Ridout Barron


How are copyright, patent and trademark suits different?

Intellectual property relates to ideas, inventions, symbols, names, designs, music, trademarks, writing, art and the ownership of these and other kinds of items. Under intellectual property laws, people and businesses can own specific rights so that only they can profit from and use particular pieces of intellectual property. When another party violates those rights by trying to use intellectual property for profit without permission, then a lawsuit can be filed.

Three of the most common kinds of intellectual property suits fall under the categories of: copyright, patent and trademark. We will briefly discuss the differences among these three areas of the intellectual property law.

A copyright refers to the party that owns a literary or artistic work. Generally, the creator will be the original owner, but copyrights can be sold to other parties. Books, paintings, music, films, computer programs and maps can all be copyrighted, and the copyright owner is the only one that may distribute and profit from these items.

Copyrights usually cover expressions of art, whereas patents protect inventions, providing the inventor with control over use of the invention. For example, chemical compounds, integrated circuits, computer parts and special manufacturing processes can all be patented. Once patented, specific details of the invention will be publicly available through the patent office and no one will be permitted to copy them.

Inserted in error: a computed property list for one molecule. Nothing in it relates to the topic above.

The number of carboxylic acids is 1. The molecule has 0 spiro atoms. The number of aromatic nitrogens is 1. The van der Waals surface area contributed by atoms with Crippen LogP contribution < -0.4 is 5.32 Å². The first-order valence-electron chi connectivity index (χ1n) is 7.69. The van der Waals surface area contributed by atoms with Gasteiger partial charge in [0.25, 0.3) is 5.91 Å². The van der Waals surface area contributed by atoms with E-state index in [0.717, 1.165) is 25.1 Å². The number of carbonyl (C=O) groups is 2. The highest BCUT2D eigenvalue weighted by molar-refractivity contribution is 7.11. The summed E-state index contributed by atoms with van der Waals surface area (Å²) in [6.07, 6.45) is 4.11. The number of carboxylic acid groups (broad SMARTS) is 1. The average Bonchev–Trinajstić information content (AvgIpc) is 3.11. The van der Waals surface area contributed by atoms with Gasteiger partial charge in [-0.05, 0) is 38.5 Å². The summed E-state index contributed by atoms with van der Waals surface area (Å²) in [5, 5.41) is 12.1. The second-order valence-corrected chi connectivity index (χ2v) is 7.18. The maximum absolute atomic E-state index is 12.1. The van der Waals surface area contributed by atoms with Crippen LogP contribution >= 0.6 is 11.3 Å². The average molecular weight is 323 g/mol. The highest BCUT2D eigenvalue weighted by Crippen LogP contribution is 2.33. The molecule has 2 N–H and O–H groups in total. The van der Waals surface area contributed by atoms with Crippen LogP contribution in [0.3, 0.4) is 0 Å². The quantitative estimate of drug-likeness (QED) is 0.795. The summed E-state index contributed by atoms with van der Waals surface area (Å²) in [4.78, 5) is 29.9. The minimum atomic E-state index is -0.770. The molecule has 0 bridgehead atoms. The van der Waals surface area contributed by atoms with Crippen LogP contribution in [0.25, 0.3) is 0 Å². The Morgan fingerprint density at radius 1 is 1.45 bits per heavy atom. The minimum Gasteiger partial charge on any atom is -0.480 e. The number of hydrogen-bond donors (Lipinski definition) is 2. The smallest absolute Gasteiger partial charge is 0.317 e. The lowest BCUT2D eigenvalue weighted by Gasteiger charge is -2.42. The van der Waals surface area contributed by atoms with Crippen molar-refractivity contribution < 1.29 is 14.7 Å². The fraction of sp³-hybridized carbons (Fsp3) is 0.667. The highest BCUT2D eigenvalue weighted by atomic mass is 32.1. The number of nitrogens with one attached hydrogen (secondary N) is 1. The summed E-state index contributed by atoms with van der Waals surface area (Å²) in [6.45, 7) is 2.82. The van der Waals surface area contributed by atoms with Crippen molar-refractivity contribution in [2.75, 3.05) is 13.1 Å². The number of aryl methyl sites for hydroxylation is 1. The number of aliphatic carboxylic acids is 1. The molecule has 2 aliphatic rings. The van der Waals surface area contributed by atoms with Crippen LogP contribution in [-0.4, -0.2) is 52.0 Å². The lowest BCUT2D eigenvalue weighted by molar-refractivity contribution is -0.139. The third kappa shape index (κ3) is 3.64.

Finally, trademarks are used to identify one business from another. After registering a trademark, the registrant will have the sole right to use a particular mark. Trademarks can be a series of letters, words and numerals.They can be symbols, drawings, 3D shapes, fragrances, sounds and even specific colors that identify a business. Logos, musical jingles, sound effects and taglines are different types of trademarks.

Canadian business owners who fear that their intellectual property rights are being violated can assert their rights in court, seek financial damages, and work to stop other parties from using and profiting from their intellectual property.

Source: FindLaw, "Five types of intellectual property," accessed Jan. 22, 2016

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Ridout Barron

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